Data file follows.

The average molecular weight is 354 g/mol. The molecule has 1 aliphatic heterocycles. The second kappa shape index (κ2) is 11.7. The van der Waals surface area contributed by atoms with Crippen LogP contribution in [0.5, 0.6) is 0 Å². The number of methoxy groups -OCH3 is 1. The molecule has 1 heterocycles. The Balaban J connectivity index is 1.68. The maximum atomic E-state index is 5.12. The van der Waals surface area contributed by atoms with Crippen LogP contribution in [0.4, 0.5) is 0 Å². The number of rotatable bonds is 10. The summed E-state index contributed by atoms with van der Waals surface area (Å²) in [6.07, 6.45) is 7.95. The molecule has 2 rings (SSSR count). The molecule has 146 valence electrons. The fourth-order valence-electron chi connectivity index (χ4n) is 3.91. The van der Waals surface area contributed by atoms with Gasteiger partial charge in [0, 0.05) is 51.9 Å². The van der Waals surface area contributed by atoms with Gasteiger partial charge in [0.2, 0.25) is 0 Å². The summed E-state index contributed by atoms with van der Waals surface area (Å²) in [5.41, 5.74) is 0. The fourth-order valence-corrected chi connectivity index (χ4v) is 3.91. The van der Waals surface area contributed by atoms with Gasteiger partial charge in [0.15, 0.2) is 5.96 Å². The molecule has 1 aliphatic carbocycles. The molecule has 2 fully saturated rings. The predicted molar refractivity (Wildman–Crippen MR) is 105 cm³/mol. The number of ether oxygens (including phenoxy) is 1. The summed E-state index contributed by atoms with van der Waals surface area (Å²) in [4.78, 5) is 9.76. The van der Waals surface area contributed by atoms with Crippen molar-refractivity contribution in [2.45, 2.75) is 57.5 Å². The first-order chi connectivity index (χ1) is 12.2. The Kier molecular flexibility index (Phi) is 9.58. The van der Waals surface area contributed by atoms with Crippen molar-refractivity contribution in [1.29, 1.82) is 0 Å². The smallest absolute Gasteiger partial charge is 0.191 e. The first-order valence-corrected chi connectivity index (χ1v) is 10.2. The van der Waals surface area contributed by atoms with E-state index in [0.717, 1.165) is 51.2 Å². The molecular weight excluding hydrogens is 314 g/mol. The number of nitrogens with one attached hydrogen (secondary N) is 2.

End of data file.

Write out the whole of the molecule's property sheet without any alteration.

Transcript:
The average molecular weight is 354 g/mol. The molecule has 1 aliphatic heterocycles. The second kappa shape index (κ2) is 11.7. The van der Waals surface area contributed by atoms with Crippen LogP contribution in [0.5, 0.6) is 0 Å². The number of methoxy groups -OCH3 is 1. The molecule has 1 heterocycles. The Balaban J connectivity index is 1.68. The maximum atomic E-state index is 5.12. The van der Waals surface area contributed by atoms with Crippen LogP contribution in [0.4, 0.5) is 0 Å². The number of rotatable bonds is 10. The summed E-state index contributed by atoms with van der Waals surface area (Å²) in [6.07, 6.45) is 7.95. The molecule has 2 rings (SSSR count). The molecule has 146 valence electrons. The fourth-order valence-electron chi connectivity index (χ4n) is 3.91. The van der Waals surface area contributed by atoms with Gasteiger partial charge in [0, 0.05) is 51.9 Å². The van der Waals surface area contributed by atoms with Gasteiger partial charge in [0.2, 0.25) is 0 Å². The summed E-state index contributed by atoms with van der Waals surface area (Å²) in [5.41, 5.74) is 0. The fourth-order valence-corrected chi connectivity index (χ4v) is 3.91. The van der Waals surface area contributed by atoms with Gasteiger partial charge in [0.15, 0.2) is 5.96 Å². The molecule has 1 aliphatic carbocycles. The molecule has 2 fully saturated rings. The predicted molar refractivity (Wildman–Crippen MR) is 105 cm³/mol. The number of ether oxygens (including phenoxy) is 1. The summed E-state index contributed by atoms with van der Waals surface area (Å²) in [4.78, 5) is 9.76. The van der Waals surface area contributed by atoms with Crippen molar-refractivity contribution in [2.45, 2.75) is 57.5 Å². The first-order chi connectivity index (χ1) is 12.2. The Kier molecular flexibility index (Phi) is 9.58. The van der Waals surface area contributed by atoms with Crippen molar-refractivity contribution in [1.29, 1.82) is 0 Å². The smallest absolute Gasteiger partial charge is 0.191 e. The first-order valence-corrected chi connectivity index (χ1v) is 10.2. The van der Waals surface area contributed by atoms with E-state index in [0.717, 1.165) is 51.2 Å². The molecular weight excluding hydrogens is 314 g/mol. The number of nitrogens with one attached hydrogen (secondary N) is 2.